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  • 1.  SLDS May webinar

    Posted 05-20-2024 19:23

    Dear Colleagues, 

    The SLDS May webinar features Dr. Andrej Risteski from Carnegie Mellon University.  Dr. Risteski will discuss about score-based losses, which are computationally appealing alternatives to maximum likelihood.  Hope to see you there!  

    Title:                         The statistical cost of score-based losses

    Speakers:                Dr. Andrej Risteski, Machine Learning Department, Carnegie Mellon University

    Date and Time:       May 30, 2024, 1:00 to 2:30 pm Eastern Time

    Registration Link:   ASA SLDS Webinar Registration Link [] 

    Abstract:                Score-based losses have emerged as a computationally appealing alternative to maximum likelihood for fitting (probabilistic) generative models with an intractable likelihood (for example, energy-based models and diffusion models). What is gained by foregoing maximum likelihood is a tractable gradient-based training algorithm. What is lost is less clear: in particular, since maximum likelihood is asymptotically optimal in terms of statistical efficiency, how suboptimal are score-based losses?

    I will survey a recently developing connection relating the statistical efficiency of broad families of generalized score losses, to the algorithmic efficiency of a natural inference-time algorithm: namely, the mixing time of a suitable Markov chain using the score that can be used to draw samples from the model. This connection allows us to understand when score-based losses come at a small statistical cost, as well as to elucidate the design space for score losses with good statistical behavior.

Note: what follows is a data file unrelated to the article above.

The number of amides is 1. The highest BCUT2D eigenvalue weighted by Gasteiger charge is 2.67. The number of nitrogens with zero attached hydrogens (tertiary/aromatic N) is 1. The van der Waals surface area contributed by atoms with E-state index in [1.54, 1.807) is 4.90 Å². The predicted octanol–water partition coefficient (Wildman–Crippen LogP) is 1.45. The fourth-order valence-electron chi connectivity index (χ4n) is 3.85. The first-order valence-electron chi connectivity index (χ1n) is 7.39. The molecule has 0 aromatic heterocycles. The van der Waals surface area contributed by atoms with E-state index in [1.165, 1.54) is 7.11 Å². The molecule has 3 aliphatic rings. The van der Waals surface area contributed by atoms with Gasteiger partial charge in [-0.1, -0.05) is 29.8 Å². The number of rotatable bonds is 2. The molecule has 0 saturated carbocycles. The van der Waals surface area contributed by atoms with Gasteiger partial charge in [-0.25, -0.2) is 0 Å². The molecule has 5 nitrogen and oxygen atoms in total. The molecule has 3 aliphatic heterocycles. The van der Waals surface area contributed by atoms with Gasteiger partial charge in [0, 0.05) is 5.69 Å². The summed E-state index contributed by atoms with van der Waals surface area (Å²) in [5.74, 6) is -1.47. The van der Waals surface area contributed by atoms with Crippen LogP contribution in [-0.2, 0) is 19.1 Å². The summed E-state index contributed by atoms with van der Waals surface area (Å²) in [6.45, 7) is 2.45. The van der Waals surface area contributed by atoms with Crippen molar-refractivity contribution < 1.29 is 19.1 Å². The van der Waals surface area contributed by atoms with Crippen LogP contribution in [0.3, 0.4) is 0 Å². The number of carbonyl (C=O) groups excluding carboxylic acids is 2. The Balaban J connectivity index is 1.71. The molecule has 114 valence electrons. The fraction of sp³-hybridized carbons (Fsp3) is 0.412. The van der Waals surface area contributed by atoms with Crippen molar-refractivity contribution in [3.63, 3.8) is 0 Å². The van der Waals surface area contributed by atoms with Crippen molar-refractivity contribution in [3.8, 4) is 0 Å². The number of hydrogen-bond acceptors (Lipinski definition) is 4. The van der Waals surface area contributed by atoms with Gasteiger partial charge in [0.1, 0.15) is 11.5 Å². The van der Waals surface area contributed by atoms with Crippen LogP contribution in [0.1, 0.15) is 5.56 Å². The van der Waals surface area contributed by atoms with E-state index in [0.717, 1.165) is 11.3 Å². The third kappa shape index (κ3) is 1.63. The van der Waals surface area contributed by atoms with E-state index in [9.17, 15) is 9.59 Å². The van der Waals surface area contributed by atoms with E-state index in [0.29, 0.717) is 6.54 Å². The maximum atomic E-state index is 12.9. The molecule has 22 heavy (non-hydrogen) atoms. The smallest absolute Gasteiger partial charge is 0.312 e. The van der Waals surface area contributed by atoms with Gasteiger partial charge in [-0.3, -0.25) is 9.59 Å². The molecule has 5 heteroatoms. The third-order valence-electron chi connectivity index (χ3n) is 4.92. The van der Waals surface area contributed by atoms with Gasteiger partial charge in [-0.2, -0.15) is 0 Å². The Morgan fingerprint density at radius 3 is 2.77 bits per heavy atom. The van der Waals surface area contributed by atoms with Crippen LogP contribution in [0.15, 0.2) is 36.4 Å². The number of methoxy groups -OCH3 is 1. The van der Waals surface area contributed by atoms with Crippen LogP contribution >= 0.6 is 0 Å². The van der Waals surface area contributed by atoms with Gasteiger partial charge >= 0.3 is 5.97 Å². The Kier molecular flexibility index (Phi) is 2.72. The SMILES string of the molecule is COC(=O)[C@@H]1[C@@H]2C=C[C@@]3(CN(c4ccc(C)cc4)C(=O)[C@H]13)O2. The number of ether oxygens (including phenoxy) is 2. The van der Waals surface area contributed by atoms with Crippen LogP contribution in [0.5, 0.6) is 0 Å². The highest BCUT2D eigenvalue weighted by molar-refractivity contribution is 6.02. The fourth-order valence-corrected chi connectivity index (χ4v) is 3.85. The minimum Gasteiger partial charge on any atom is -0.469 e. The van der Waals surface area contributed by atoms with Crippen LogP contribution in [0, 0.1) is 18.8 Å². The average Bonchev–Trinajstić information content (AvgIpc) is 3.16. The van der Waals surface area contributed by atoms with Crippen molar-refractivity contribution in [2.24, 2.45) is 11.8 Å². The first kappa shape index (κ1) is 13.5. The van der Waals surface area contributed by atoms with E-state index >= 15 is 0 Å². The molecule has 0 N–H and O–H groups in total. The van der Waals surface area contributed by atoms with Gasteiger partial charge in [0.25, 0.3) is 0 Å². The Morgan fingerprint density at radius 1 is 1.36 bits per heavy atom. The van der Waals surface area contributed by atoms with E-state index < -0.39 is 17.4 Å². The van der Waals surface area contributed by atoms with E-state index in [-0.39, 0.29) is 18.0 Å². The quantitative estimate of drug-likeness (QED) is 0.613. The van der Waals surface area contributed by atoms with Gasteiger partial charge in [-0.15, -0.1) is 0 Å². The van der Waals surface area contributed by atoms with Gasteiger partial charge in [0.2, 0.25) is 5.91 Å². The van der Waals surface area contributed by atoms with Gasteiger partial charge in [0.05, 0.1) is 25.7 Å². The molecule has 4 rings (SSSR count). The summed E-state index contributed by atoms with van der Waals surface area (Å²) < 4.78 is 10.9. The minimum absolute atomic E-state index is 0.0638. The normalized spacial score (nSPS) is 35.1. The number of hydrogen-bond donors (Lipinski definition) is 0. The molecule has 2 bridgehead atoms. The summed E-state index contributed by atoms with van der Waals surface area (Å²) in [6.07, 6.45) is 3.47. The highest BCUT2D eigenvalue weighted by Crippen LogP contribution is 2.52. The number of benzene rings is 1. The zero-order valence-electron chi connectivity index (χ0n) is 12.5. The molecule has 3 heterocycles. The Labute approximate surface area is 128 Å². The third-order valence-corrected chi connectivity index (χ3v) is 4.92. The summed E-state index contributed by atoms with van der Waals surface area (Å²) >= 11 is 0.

Presenter:               Andrej Risteski is an Assistant Professor at the Machine Learning Department in Carnegie Mellon University. Prior to that, he was a Norbert Wiener Research Fellow jointly in the Applied Math department and IDSS at MIT. He received his PhD in the Computer Science Department at Princeton University.

    His research interests lie in the intersection of machine learning, statistics, and theoretical computer science, spanning topics like (probabilistic) generative models, algorithmic tools for learning and inference, representation and self-supervised learning, out-of-distribution generalization and applications of neural approaches to natural language processing and scientific domains. More broadly, the goal of his research is principled and mathematical understanding of statistical and algorithmic problems arising in modern machine learning paradigms.
    He is the recipient of an NSF CAREER Award, an Amazon Research Award and a Google Research Scholar Award.

    Zhihua Su, PhD
    Associate Professor
    Department of Statistics
    University of Florida